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As of September 2017, new Sweat Science columns are being published at www.outsideonline.com/sweatscience. Check out my bestselling new book on the science of endurance, ENDURE: Mind, Body, and the Curiously Elastic Limits of Human Performance, published in February 2018 with a foreword by Malcolm Gladwell.
- Alex Hutchinson (@sweatscience)
Today’s Globe has my article on new approaches to treating and preventing Achilles tendinopathy, including platelet-rich plasma therapy, a.k.a. blood spinning. Since I’m in Delhi, I had a chance to speak to the experts here with the Canadian team, and to Megan Wright (2008 Olympic 5,000-metre finalist who missed most of 2009 with Achilles tendon problems):
… In some cases, though, tendinopathy doesn’t respond to conservative treatment. In the months before and after the Olympics, Ms. Wright tried icing, acupuncture, sleeping in a “night splint” and “kinesio taping” – applying special tape along the length of the calf to relieve strain on the tendon. She even tried intramuscular stimulation, sometimes called “deep needling,” in her calves – a procedure that, as the name suggests, involves sticking needles deep into the calf muscle.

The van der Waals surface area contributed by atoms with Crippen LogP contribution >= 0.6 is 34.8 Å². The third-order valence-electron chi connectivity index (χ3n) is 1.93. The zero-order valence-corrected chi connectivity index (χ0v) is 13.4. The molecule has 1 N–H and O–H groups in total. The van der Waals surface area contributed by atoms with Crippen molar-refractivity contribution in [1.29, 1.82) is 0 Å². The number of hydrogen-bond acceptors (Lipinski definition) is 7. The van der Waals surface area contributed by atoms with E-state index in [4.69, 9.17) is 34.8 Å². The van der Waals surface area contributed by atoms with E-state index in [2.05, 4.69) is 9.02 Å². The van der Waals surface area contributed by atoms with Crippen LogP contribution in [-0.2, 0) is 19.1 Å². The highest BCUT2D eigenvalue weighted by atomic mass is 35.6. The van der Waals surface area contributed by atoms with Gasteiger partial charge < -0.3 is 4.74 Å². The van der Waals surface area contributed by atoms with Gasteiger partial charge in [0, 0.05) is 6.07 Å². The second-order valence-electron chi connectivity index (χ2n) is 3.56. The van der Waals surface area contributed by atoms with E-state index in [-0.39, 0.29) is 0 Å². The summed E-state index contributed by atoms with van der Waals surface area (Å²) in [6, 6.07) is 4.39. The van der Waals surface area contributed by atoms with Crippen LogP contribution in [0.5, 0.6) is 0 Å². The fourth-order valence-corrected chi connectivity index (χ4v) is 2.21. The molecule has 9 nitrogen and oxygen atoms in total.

Finally, she turned to platelet-rich plasma. Since tendons have a very poor blood supply (unlike muscles), minor tears and inflammation tend to heal slowly. PRP therapy involves drawing a small amount of the patient’s own blood, spinning it in a centrifuge to concentrate the most useful components (the platelets) and reinjecting this concentrated plasma at the injury site. The platelets then release various “growth factors” that stimulate the body’s natural healing response… [READ THE REST OF THE ARTICLE]
Wright races tomorrow night against a tough field, including the inevitable trio of Kenyans. I’ll be live-tweeting the race, which is scheduled to start at 11:20 a.m. Eastern time, at @sweatscience.